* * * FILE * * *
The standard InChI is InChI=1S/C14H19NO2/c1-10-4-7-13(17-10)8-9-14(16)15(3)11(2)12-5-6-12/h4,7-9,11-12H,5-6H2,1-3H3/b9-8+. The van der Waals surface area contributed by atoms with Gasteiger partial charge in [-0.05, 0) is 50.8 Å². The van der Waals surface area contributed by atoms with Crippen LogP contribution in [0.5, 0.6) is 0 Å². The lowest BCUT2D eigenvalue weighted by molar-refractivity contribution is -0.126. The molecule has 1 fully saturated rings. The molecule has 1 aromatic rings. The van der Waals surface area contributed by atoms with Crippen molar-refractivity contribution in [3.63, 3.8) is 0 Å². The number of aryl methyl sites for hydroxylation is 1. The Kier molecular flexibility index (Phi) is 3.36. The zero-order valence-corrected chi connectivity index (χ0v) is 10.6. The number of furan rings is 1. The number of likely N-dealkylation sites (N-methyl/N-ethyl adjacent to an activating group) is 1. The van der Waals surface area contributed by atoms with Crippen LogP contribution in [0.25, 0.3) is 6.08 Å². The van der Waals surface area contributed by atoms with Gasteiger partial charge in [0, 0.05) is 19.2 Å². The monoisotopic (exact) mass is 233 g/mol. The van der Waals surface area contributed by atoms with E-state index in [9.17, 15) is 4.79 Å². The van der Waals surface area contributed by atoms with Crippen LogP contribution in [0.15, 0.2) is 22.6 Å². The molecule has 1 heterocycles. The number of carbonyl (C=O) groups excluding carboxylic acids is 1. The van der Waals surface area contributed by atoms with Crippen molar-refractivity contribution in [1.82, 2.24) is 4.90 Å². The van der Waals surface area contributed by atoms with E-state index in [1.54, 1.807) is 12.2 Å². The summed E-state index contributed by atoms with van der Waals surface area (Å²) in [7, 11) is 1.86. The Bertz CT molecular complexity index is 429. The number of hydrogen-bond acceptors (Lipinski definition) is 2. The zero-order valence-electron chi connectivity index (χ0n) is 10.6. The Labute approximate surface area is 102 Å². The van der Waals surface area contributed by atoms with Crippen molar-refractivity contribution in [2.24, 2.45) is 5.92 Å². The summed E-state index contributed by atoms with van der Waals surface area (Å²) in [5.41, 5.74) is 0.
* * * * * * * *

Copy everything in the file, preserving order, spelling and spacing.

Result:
The standard InChI is InChI=1S/C14H19NO2/c1-10-4-7-13(17-10)8-9-14(16)15(3)11(2)12-5-6-12/h4,7-9,11-12H,5-6H2,1-3H3/b9-8+. The van der Waals surface area contributed by atoms with Gasteiger partial charge in [-0.05, 0) is 50.8 Å². The van der Waals surface area contributed by atoms with Crippen LogP contribution in [0.5, 0.6) is 0 Å². The lowest BCUT2D eigenvalue weighted by molar-refractivity contribution is -0.126. The molecule has 1 fully saturated rings. The molecule has 1 aromatic rings. The van der Waals surface area contributed by atoms with Crippen molar-refractivity contribution in [3.63, 3.8) is 0 Å². The number of aryl methyl sites for hydroxylation is 1. The Kier molecular flexibility index (Phi) is 3.36. The zero-order valence-corrected chi connectivity index (χ0v) is 10.6. The number of furan rings is 1. The number of likely N-dealkylation sites (N-methyl/N-ethyl adjacent to an activating group) is 1. The van der Waals surface area contributed by atoms with Crippen LogP contribution in [0.25, 0.3) is 6.08 Å². The van der Waals surface area contributed by atoms with Gasteiger partial charge in [0, 0.05) is 19.2 Å². The monoisotopic (exact) mass is 233 g/mol. The van der Waals surface area contributed by atoms with E-state index in [9.17, 15) is 4.79 Å². The van der Waals surface area contributed by atoms with Crippen LogP contribution in [0.15, 0.2) is 22.6 Å². The molecule has 1 heterocycles. The number of carbonyl (C=O) groups excluding carboxylic acids is 1. The van der Waals surface area contributed by atoms with Crippen molar-refractivity contribution in [1.82, 2.24) is 4.90 Å². The van der Waals surface area contributed by atoms with E-state index in [1.54, 1.807) is 12.2 Å². The summed E-state index contributed by atoms with van der Waals surface area (Å²) in [7, 11) is 1.86. The Bertz CT molecular complexity index is 429. The number of hydrogen-bond acceptors (Lipinski definition) is 2. The zero-order valence-electron chi connectivity index (χ0n) is 10.6. The Labute approximate surface area is 102 Å². The van der Waals surface area contributed by atoms with Crippen molar-refractivity contribution in [2.24, 2.45) is 5.92 Å². The summed E-state index contributed by atoms with van der Waals surface area (Å²) in [5.41, 5.74) is 0.